The African leopard (Panthera pardus pardus), found in sub-Saharan and northeast Africa, has a striking fur coat. Beautiful to look at, the coat serves important functions as well. The black spots, or rosettes, form a pattern that camouflages the cat as it stalks its prey. That rosette pattern, unique to each animal, also identifies individual leopards, similar to a human fingerprint.

Though rare in Africa, there is also an all-black leopard, whose rosettes are barely visible against its black fur. Black leopards are not a unique species or subspecies. The coloring is the result of a genetic mutation that causes an increased production of melanin.

Leopards are the smallest of the four “big cats,” the others being the lion, tiger, and jaguar. Highly adaptable, they live in any of a wide variety of habitats, including savannas, deserts, mountains, and rain forests. Their diet is flexible, too. Though they prefer medium-sized ungulates such as gazelles and deer, they also eat insects, reptiles, and birds.

Solitary and nocturnal, African leopards need a lot of space to live and reproduce. That’s becoming a problem. As the human population grows in Africa, people are converting forests, savannas, and rain forests to areas of agriculture and livestock farming. Urban sprawl is also encroaching on the African leopard’s natural habitat.

Increasingly, leopards are coming into conflict with humans. Farmers’ livestock is a tempting and convenient food source for leopards, particularly as their typical prey decline in numbers. Farmers often resort to killing leopards to protect their livestock.

The leopard’s beautiful coat also makes it a target for poaching for the skin trade and for traditional African medicines and religious practices.

Worldwide the leopard population is declining and it is listed as vulnerable by the International Union for Conservation of Nature (IUCN). Communities and organizations are working to protect them through habitat preservation, education, and other conservation efforts.

  1. How fast can a leopard run?

    • Answer

      Leopards can move at speeds more than 57 kilometers per hour (36 miles per hour). They can leap more than 6 meters (20 feet).

  2. What happens as populations of predators, including leopards and other big cats, shrink? Why are these big cats so important?

    • Answer

      Ecosystems that lose top predators such as big cats become unhealthy, as the natural balance of predator and prey is upset. For example, with fewer big cats, prey such as baboons would see greater population growth. A larger baboon population creates more opportunity for diseases that could affect more species in the ecosystem and also spread to humans.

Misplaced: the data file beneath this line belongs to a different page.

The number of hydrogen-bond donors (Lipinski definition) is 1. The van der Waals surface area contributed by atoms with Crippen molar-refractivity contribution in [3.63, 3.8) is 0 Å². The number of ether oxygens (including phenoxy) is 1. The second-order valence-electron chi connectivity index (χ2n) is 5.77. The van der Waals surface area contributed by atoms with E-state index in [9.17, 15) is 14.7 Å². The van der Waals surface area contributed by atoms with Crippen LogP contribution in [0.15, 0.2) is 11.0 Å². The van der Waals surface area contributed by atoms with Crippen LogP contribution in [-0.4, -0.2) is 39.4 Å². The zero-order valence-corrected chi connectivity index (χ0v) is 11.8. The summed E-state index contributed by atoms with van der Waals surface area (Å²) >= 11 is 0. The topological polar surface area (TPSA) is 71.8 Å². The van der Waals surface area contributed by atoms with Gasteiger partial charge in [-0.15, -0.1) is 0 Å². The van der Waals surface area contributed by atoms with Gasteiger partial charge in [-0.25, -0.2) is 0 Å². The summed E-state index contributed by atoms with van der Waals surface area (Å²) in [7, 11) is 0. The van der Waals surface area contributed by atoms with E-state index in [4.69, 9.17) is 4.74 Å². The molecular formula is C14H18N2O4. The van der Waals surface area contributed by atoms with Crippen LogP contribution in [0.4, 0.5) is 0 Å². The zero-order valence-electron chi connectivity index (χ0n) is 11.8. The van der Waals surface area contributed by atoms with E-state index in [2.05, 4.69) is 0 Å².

3. What are some successful approaches for conservation of Africa’s big cats, including leopards?

    • Answer

      Conservation organizations raise money to educate people about the importance of big cats to ecosystems. They fund projects in communities to tackle the problems, such as how to protect livestock from a leopard living in a natural environment near an agricultural area. Governments can also help by passing and enforcing laws that make selling furs and other body parts illegal.


capable of adjusting to new surroundings or a new situation.


the art and science of cultivating land for growing crops (farming) or raising livestock (ranching).


tactic that organisms use to disguise their appearance, usually to blend in with their surroundings.


environment where an organism lives throughout the year or for shorter periods of time.

noun, plural noun

animals raised for sale and profit.


active at night.


animal that is hunted and eaten by other animals.


rose-shaped patch of color on the skin or fur of some animals, such as cheetahs and jaguars.


mammal with hooves, usually divided into even-toed ungulates (cattle, camels, deer) and odd-toed ungulates (horses, zebras, rhinoceroses).

urban sprawl

unplanned low-density development surrounding an urban area that often starts as rural land. Also called suburban sprawl.